Within the last ten years there has been substantial growth of the charity retailing sector. This increased retail presence and sophistication of marketing practices have led to the contention by mainstream retailers that charity shops, which enjoy specific fiscal arrangements, have an unfair competitive advantage. Utilising evidence from a range of town centre locations, this paper examines whether this allegation can be substantiated. Three sources of primary research are used: the profile of charity shops within a town centre context; the attitudes and perceptions of mainstream retailers and their organisational bodies; and finally, the perspective of town centre managers towards charity retailing. Analysis and subsequent discussion suggests that charity retailers can perform a complementary role within town centres, thus reducing the potential of conflict with mainstream retailing.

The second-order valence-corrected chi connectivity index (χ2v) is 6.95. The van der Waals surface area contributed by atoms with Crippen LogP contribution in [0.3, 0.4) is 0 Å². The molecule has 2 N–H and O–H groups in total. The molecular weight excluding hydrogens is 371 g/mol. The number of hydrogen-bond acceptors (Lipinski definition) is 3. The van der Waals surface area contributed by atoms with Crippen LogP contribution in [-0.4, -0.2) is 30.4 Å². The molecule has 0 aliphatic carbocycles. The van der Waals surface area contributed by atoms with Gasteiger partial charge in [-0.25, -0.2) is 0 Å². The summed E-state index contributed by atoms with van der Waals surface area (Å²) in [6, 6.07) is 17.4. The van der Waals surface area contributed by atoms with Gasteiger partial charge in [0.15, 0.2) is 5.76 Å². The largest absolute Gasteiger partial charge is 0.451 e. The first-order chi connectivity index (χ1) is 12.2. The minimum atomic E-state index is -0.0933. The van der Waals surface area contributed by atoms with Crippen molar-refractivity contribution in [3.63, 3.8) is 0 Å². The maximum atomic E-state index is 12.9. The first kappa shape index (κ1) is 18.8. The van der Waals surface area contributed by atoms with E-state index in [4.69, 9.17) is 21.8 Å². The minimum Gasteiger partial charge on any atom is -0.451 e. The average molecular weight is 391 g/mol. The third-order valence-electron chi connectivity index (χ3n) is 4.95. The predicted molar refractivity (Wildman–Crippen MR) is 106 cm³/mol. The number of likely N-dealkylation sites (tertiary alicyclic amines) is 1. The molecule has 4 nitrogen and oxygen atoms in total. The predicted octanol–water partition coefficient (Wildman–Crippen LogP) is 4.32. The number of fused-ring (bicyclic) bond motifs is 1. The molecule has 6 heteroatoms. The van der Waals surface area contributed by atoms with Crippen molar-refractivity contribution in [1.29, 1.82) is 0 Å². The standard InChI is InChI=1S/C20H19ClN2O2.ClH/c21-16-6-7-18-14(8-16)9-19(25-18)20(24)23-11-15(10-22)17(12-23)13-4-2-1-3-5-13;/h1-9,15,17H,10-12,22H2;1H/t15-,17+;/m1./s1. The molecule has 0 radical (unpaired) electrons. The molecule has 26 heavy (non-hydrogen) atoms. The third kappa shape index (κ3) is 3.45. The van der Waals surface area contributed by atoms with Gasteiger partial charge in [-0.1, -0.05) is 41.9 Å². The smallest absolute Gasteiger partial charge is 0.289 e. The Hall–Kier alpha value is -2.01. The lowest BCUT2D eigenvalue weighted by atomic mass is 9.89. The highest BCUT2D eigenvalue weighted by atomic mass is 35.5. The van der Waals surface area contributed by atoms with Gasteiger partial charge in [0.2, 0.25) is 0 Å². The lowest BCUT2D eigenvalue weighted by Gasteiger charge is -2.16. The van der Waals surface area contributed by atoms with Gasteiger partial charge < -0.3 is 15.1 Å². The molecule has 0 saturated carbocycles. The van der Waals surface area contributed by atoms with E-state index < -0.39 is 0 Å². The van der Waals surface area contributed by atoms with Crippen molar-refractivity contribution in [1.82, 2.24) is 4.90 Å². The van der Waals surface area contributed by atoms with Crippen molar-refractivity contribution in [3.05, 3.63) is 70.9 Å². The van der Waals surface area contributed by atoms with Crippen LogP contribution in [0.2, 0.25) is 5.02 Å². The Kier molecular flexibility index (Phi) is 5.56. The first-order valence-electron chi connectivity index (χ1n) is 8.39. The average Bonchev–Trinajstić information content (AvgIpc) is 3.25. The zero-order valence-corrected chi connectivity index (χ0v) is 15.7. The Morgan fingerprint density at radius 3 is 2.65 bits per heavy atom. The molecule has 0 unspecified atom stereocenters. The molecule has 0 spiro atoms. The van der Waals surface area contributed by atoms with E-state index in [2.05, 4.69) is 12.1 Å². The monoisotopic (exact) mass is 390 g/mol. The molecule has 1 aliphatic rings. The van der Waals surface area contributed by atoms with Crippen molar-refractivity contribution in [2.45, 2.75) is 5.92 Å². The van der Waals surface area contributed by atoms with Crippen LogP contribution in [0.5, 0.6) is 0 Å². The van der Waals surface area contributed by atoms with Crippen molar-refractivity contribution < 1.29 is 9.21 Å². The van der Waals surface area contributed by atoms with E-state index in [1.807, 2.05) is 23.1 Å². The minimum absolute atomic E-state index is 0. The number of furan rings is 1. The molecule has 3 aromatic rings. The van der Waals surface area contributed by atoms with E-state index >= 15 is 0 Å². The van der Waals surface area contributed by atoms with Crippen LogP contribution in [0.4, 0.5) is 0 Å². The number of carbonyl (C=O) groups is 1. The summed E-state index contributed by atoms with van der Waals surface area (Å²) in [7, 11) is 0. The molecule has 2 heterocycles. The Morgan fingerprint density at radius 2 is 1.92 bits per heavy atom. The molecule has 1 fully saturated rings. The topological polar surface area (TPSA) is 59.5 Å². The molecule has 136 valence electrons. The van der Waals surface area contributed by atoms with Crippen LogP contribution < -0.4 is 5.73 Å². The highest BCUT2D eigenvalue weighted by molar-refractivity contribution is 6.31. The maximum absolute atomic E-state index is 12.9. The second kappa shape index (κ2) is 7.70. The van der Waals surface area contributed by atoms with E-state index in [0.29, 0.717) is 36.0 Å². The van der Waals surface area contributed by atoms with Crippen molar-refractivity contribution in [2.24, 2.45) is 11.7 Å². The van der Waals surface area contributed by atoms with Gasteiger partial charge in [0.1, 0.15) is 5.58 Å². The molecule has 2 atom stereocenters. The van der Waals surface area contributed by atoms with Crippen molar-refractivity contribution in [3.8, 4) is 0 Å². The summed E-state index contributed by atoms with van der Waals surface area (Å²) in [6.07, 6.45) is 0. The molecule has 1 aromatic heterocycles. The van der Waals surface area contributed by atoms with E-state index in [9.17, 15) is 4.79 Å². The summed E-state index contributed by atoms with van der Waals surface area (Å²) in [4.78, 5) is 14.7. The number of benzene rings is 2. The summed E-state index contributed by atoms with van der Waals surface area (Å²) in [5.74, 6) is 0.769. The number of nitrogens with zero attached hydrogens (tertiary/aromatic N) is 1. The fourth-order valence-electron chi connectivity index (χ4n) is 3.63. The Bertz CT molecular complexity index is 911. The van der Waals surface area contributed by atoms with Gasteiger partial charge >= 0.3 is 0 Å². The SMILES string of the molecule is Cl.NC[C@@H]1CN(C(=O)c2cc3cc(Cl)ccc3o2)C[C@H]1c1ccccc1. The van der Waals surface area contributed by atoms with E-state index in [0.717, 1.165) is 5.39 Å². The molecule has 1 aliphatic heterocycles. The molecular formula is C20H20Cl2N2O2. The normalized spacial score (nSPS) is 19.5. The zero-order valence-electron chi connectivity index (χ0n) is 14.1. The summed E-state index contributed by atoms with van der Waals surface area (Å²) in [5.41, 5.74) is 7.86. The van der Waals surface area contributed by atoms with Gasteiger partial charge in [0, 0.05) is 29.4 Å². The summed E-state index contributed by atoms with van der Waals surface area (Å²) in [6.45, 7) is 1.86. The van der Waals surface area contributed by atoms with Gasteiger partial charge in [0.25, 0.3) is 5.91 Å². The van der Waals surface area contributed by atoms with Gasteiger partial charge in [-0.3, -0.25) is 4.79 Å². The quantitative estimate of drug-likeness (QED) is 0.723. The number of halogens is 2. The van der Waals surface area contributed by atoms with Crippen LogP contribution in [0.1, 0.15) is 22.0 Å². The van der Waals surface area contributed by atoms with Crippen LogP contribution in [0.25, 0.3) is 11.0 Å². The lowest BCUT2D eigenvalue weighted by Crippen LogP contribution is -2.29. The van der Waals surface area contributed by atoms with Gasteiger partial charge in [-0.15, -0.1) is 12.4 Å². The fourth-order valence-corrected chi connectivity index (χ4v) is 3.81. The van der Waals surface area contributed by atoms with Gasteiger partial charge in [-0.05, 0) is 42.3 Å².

|Number of pages||11|
|Journal||International Journal of Nonprofit and Voluntary Sector Marketing|
|Publication status||Published - 31 Dec 2000|
- charity shops
- high street
- marketing practices